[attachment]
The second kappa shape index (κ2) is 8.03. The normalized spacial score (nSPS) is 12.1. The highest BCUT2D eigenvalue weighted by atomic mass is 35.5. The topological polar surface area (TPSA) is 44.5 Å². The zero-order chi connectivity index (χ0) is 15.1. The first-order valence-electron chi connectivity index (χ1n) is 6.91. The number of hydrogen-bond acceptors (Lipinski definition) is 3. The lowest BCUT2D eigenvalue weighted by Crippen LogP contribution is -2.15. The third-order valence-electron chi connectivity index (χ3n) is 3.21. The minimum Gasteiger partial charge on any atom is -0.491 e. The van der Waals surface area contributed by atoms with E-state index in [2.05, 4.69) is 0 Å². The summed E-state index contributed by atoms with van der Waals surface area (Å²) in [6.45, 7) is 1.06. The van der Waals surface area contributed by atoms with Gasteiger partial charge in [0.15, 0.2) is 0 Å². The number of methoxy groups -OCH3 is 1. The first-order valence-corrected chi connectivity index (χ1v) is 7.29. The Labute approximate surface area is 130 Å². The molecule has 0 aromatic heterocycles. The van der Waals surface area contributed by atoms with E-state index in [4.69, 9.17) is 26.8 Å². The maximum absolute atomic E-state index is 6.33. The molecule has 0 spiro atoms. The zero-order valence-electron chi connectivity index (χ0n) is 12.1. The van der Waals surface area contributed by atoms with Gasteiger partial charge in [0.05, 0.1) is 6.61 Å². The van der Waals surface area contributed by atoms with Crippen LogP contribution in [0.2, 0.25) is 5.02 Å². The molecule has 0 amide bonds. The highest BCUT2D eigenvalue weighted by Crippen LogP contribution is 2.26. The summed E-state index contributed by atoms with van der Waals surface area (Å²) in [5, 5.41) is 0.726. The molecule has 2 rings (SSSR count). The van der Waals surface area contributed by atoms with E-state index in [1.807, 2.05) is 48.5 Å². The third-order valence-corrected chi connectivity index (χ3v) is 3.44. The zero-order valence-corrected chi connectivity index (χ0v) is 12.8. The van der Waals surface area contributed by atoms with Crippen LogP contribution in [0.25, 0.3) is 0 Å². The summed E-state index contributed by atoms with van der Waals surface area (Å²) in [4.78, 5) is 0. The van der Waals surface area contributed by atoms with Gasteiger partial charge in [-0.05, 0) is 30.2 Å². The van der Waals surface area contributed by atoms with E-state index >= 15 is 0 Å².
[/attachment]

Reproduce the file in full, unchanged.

The second kappa shape index (κ2) is 8.03. The normalized spacial score (nSPS) is 12.1. The highest BCUT2D eigenvalue weighted by atomic mass is 35.5. The topological polar surface area (TPSA) is 44.5 Å². The zero-order chi connectivity index (χ0) is 15.1. The first-order valence-electron chi connectivity index (χ1n) is 6.91. The number of hydrogen-bond acceptors (Lipinski definition) is 3. The lowest BCUT2D eigenvalue weighted by Crippen LogP contribution is -2.15. The third-order valence-electron chi connectivity index (χ3n) is 3.21. The minimum Gasteiger partial charge on any atom is -0.491 e. The van der Waals surface area contributed by atoms with E-state index in [2.05, 4.69) is 0 Å². The summed E-state index contributed by atoms with van der Waals surface area (Å²) in [6.45, 7) is 1.06. The van der Waals surface area contributed by atoms with Gasteiger partial charge in [0.15, 0.2) is 0 Å². The number of methoxy groups -OCH3 is 1. The first-order valence-corrected chi connectivity index (χ1v) is 7.29. The Labute approximate surface area is 130 Å². The molecule has 0 aromatic heterocycles. The van der Waals surface area contributed by atoms with E-state index in [4.69, 9.17) is 26.8 Å². The maximum absolute atomic E-state index is 6.33. The molecule has 0 spiro atoms. The zero-order valence-electron chi connectivity index (χ0n) is 12.1. The van der Waals surface area contributed by atoms with Gasteiger partial charge in [0.05, 0.1) is 6.61 Å². The van der Waals surface area contributed by atoms with Crippen LogP contribution in [0.2, 0.25) is 5.02 Å². The molecule has 0 amide bonds. The highest BCUT2D eigenvalue weighted by Crippen LogP contribution is 2.26. The summed E-state index contributed by atoms with van der Waals surface area (Å²) in [5, 5.41) is 0.726. The molecule has 2 rings (SSSR count). The van der Waals surface area contributed by atoms with E-state index in [1.807, 2.05) is 48.5 Å². The third-order valence-corrected chi connectivity index (χ3v) is 3.44. The zero-order valence-corrected chi connectivity index (χ0v) is 12.8. The van der Waals surface area contributed by atoms with Crippen LogP contribution in [0.25, 0.3) is 0 Å². The summed E-state index contributed by atoms with van der Waals surface area (Å²) in [4.78, 5) is 0. The van der Waals surface area contributed by atoms with Gasteiger partial charge in [-0.05, 0) is 30.2 Å². The van der Waals surface area contributed by atoms with E-state index >= 15 is 0 Å².